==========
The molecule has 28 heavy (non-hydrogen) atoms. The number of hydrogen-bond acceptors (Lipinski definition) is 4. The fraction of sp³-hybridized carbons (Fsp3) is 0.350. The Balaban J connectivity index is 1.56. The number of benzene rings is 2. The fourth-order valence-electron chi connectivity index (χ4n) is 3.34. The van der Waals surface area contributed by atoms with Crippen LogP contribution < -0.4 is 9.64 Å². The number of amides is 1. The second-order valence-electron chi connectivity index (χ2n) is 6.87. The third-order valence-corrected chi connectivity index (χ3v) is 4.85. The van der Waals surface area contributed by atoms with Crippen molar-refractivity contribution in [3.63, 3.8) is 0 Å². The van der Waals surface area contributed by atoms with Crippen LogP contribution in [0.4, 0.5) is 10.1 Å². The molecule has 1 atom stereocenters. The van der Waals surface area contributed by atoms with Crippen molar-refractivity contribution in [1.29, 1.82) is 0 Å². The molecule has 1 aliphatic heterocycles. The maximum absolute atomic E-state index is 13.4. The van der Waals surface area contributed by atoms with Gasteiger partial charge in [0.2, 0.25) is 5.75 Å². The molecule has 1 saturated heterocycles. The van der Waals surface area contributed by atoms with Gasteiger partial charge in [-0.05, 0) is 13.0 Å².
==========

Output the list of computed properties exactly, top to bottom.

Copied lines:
The molecule has 28 heavy (non-hydrogen) atoms. The number of hydrogen-bond acceptors (Lipinski definition) is 4. The fraction of sp³-hybridized carbons (Fsp3) is 0.350. The Balaban J connectivity index is 1.56. The number of benzene rings is 2. The fourth-order valence-electron chi connectivity index (χ4n) is 3.34. The van der Waals surface area contributed by atoms with Crippen LogP contribution < -0.4 is 9.64 Å². The number of amides is 1. The second-order valence-electron chi connectivity index (χ2n) is 6.87. The third-order valence-corrected chi connectivity index (χ3v) is 4.85. The van der Waals surface area contributed by atoms with Crippen molar-refractivity contribution in [3.63, 3.8) is 0 Å². The van der Waals surface area contributed by atoms with Crippen LogP contribution in [0.4, 0.5) is 10.1 Å². The molecule has 1 atom stereocenters. The van der Waals surface area contributed by atoms with Crippen molar-refractivity contribution in [1.29, 1.82) is 0 Å². The molecule has 1 aliphatic heterocycles. The maximum absolute atomic E-state index is 13.4. The van der Waals surface area contributed by atoms with Gasteiger partial charge in [0.2, 0.25) is 5.75 Å². The molecule has 1 saturated heterocycles. The van der Waals surface area contributed by atoms with Gasteiger partial charge in [-0.05, 0) is 13.0 Å².